Air quality has improved over the past five years as a result of effective local and regional action. From 2013-17, the concentration of major air pollutants in the ambient air has declined 11 percent to 38 percent, while at the roadside, the improvement ranged from 20 percent to 36 percent. The pollutant that remains most problematic is ozone.

The success was brought about by phasing down coal usage in favor of natural gas in local power generation; focussing on reducing vehicular emissions, including phasing out Hong Kong’s 82,000-strong old diesel commercial fleet — to date nearly 80 percent of targeted trucks and vans are gone; and mandating ocean-going vessels to switch to cleaner fuel while at berth.

With respect to phasing out old clunkers, the government provided more than HK$11 billion to do it and this is probably the largest diesel vehicle phasing-out scheme in the world. With controlling shipping emissions, Hong Kong’s leadership helped to convince the mainland to adopt less-polluting fuel for ocean-going vessels too.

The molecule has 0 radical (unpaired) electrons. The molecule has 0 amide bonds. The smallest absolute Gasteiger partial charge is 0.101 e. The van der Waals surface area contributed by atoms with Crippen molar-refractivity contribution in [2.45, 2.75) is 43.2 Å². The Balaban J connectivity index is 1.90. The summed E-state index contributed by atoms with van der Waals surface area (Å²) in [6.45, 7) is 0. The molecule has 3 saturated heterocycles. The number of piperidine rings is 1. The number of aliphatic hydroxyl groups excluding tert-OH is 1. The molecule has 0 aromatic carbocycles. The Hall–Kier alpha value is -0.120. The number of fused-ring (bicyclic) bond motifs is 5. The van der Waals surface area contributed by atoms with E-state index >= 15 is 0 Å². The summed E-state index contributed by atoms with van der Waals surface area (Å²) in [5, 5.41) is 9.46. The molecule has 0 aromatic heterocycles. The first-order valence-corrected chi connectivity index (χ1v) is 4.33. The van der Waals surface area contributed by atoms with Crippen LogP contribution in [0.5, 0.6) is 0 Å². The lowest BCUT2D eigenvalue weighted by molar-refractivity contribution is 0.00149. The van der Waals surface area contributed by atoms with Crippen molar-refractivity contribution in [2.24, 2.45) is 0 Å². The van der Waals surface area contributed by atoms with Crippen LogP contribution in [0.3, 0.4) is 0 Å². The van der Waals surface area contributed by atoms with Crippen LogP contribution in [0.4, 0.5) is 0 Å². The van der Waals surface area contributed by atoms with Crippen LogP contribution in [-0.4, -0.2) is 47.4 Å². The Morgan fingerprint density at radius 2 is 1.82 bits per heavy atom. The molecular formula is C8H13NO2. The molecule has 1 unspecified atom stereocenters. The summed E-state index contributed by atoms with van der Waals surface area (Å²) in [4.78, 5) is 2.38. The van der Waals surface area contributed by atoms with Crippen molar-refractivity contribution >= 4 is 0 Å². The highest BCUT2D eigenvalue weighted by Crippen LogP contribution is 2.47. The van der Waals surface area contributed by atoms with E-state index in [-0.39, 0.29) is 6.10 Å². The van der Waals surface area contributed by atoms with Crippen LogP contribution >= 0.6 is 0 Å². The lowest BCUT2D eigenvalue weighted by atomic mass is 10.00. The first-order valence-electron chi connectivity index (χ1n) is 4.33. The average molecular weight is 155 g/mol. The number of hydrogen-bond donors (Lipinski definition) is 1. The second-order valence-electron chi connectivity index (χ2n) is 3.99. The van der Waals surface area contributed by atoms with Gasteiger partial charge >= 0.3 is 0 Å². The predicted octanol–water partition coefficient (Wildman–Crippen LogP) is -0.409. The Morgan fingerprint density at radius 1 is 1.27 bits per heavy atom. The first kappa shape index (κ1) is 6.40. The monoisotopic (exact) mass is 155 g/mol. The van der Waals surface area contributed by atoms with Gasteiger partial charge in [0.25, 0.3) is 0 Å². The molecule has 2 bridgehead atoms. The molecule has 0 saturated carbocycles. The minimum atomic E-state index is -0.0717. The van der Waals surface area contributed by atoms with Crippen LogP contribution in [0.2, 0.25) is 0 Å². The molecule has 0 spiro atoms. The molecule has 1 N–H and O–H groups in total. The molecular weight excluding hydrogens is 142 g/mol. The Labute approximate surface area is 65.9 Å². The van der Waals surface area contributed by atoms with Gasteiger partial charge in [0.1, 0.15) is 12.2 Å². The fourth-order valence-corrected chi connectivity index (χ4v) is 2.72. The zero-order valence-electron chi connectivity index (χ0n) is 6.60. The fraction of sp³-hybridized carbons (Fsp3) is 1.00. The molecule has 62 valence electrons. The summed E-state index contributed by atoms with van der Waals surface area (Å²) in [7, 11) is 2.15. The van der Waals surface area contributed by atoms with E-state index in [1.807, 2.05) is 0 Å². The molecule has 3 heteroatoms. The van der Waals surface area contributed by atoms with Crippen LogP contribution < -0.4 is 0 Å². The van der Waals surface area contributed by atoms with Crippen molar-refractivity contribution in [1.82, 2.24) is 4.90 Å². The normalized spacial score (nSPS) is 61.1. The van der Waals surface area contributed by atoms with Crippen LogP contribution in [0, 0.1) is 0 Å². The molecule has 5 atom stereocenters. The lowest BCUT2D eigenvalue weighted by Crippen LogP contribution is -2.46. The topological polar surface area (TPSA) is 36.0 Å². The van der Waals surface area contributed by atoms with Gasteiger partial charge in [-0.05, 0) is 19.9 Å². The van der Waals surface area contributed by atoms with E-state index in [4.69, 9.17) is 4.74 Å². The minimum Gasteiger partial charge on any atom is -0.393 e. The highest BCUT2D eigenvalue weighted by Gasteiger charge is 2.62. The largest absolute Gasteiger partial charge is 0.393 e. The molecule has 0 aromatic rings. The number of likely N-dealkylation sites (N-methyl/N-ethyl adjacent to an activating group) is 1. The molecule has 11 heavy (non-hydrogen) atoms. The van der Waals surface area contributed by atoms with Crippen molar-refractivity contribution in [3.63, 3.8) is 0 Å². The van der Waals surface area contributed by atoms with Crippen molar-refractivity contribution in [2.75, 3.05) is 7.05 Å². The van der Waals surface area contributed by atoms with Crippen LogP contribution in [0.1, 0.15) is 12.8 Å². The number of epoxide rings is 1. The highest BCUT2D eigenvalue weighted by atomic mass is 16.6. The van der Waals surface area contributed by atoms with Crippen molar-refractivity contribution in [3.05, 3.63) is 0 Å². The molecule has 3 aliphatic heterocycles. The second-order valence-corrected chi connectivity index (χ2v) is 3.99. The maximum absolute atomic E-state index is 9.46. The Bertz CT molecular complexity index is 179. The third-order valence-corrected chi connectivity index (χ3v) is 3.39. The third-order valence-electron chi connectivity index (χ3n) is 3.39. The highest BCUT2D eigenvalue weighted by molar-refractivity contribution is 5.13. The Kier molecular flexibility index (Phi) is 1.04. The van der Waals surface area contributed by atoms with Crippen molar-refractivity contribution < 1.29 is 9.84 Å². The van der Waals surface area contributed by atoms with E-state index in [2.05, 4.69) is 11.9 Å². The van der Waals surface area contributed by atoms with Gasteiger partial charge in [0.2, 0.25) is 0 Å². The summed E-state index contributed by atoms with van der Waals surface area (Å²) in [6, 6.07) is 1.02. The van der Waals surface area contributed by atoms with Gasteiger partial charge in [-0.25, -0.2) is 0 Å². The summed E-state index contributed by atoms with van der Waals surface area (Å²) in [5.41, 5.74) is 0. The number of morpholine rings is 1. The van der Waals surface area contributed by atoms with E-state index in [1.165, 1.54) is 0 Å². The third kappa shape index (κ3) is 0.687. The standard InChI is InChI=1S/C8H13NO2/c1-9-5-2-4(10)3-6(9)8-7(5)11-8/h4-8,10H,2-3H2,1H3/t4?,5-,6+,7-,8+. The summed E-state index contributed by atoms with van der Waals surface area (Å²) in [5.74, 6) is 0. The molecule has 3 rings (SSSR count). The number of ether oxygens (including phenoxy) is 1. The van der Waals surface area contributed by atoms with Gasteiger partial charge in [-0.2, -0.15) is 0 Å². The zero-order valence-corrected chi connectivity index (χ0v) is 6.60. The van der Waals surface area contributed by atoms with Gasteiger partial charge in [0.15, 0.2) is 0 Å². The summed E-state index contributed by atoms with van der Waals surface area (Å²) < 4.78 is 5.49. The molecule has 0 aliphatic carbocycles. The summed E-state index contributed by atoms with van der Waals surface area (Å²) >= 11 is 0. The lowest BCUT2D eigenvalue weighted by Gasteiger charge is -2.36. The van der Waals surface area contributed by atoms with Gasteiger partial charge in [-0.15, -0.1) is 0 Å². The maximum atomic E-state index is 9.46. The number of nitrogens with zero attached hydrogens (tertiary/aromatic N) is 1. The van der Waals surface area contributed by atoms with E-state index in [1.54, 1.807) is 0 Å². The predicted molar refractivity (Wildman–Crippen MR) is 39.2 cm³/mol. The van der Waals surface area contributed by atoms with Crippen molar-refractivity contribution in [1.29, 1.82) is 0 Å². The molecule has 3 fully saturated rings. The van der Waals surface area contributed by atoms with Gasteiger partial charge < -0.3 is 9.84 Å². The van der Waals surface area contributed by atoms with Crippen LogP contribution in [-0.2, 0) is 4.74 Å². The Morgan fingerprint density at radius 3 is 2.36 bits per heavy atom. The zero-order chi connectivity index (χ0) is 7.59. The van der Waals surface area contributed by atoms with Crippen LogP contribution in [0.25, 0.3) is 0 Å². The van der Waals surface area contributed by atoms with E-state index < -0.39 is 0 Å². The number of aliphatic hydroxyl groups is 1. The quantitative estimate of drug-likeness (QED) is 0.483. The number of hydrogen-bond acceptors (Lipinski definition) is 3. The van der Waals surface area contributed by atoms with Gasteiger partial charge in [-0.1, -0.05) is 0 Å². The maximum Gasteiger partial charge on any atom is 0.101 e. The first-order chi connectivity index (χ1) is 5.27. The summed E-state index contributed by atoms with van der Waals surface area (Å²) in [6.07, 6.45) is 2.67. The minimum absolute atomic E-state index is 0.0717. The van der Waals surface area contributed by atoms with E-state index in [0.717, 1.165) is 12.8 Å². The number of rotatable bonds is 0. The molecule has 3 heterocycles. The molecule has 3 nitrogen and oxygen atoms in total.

Indeed, collaboration between Hong Kong and Shenzhen on marine emissions reduction is a highlight of regional collaboration. With Shenzhen and Hong Kong being the two large container ports in South China, their on-going collaboration is essential when the mainland domestic emissions control area comes into force on January 1 next year. Ships entering a defined body of Chinese waters in the Pearl River Delta (PRD) will have to switch to low-sulfur fuels. One thing Hong Kong should do as soon as possible is upgrade the local marine light diesel standard from 0.05 to 0.001 percent sulfur as the mainland has already done. Marine fuel standards harmonization is essential and will help all vessels plying the waters of Hong Kong and the PRD to deal with one fuel type.